Morgan and I went to a ministry conference in South Africa last week. I am still sleeping when I‘m supposed to be awake and awake when I’m supposed to be asleep, so forgive me if this post has a stream of consciousness that only a two year old would find acceptable. I am so tired that I have basically become a two year-old: I can’t nap even though I’m exhausted, all I want to eat is sugar, and I really don’t want to clean up the giant pile of stuff that used to be in my suitcase. I need my blankie and a juice box (or maybe my favorite sweatpants and a gallon and a half of coffee) to get through this.
But our trip was amazing, and I wish I could wrap up all we saw and learned in Africa and put it in your hands and heart.
All I can give you are a few glimpses of it, though.
First of all, in South Africa, my husband overcame every carefully formed instinct in his brain and achieved greatness as he drove a stickshift on the left side of the road. We all chanted, “Turn left, stay left. Turn left, stay left!” when proceeding out into an intersection. Every lane change was a victory. We only nearly died ten times.
We stood above the clouds on Table Mountain. It was real and it was spectacular. Either heaven’s beauty had come down or we had been carried up by it. Then we hiked Lion's Head, climbing ladders and scaling rock walls so we could look out over the city and the sea, in awe of the God who has made it all.
In a room full of thousands of international people, we sang a Zulu hymn of praise to God. Many of the people in that room live as missionaries in lands where it is dangerous to follow Christ. I felt small in the midst of God’s powerful way of uniting His people.
Every single person we spoke with asked us about the election in America. What would we do? How would we vote? Even all the way across the earth, we could not escape the ugliness of our current political climate. We expressed our deep apologies for our national condition many times last week. Most people chuckled, some suggested we move to South Africa if the election turns out badly.
We drove through a township, which are the areas that non-whites were forcibly moved to under the apartheid government. They are still full of families living in small one-room shacks. Children played and pointed at us as we drove through. People live their lives there in ways most Americans couldn’t imagine.
We made new friends who work to feed, educate, and offer healthcare for people in the townships. We heard first-hand how much healing South Africa needs. Languages and customs are different, but the suffering and vulnerability that is unique to humanity are the same everywhere.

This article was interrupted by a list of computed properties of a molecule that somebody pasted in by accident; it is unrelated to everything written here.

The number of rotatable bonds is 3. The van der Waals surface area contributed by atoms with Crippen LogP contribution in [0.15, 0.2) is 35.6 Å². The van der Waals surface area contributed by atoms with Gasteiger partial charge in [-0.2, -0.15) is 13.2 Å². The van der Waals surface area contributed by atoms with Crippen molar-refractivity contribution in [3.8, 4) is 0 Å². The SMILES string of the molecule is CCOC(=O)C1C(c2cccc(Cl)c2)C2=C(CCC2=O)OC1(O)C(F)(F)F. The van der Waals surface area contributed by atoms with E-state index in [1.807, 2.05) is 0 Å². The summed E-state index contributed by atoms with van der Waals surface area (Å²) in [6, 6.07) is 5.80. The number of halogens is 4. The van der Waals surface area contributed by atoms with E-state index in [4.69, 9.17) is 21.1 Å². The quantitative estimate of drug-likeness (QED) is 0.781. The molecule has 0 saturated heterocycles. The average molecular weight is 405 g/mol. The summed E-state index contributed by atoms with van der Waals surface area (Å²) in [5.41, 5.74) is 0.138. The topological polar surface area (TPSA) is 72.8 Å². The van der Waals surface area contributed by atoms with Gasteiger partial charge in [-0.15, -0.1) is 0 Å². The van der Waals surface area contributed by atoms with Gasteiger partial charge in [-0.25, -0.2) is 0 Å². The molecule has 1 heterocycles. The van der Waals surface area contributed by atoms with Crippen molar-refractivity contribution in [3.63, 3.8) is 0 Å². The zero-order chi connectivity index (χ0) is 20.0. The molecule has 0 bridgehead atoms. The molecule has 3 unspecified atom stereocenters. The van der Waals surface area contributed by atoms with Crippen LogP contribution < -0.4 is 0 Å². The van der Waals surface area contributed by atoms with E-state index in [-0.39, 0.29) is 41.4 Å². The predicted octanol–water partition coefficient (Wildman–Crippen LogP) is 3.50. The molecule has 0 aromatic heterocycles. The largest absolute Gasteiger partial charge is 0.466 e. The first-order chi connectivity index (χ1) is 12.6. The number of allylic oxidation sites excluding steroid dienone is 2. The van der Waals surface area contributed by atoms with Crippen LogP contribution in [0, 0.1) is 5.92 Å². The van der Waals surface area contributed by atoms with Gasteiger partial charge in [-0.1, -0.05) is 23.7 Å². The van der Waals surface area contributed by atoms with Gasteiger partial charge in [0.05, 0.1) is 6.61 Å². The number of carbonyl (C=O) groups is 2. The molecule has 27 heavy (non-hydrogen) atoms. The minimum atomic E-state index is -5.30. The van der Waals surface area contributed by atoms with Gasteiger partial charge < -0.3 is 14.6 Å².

In our last moments in South Africa, I stood in the rental car parking lot, and a young mother with her baby strapped to her back searched the trash can for food. I regretted giving our last 100 rand to the man who kindly helped us load our luggage into our car. I had nothing to offer this mother except a smile and a nod of my head. Then suddenly a security guard appeared and the mother began to run. He shouted at her, chased her away from the cans of trash she hoped held something to fill her need.
This is a scene that plays out here in America every day. Our homeless friends at church have stories and carry fears because they have been shooed away from places they aren’t “supposed” to be. But poverty, hunger, and need aren’t shameful. Woe to all of us if they were. How would we ever find the good news accessible if we shooed away our lack and our deep need for belonging and care? When we embrace and care for the poor, we are all set free.
I died inside a little for that mother. I thought of the day we hiked up above the sea to a place paragliders launched themselves off of the cliff. Bright orange and green sails carried tiny looking people over the expanse of water that separated us from Antarctica. God spoke to me there, above that ocean.
“As big as that ocean seems, I am even greater. Wherever you land, Carrie, however you sail and then land in your life, you always land in Me. You can’t go anywhere that I am not.”
This is true for me, and it is true for the running mother and her baby in South Africa. It is true for whoever ascends to the presidency, and for the security guard who has been instructed to keep the ugly part of his country away from the airport. The questions we must answer are these: How will we fly? Who else will we carry up with us? How low are we willing to go to fill the needy around us?
Because we can go all the way to the ends of the earth or we can go right around the corner, and still, we land in His midst. And if we are in His midst, we ought to be seeking to love and serve like He has asked us to. Even in my two-year-old state of mind, I can see the importance of that.
For more information about helping to restore hope and transform South Africa, you can visit the Thembalitscha website: http://www.hope.org.za
For more information about Chi Street, Mosaic Church's homeless community and outreach, you can visit: http://www.mosaicchurchaustin.com/chi-street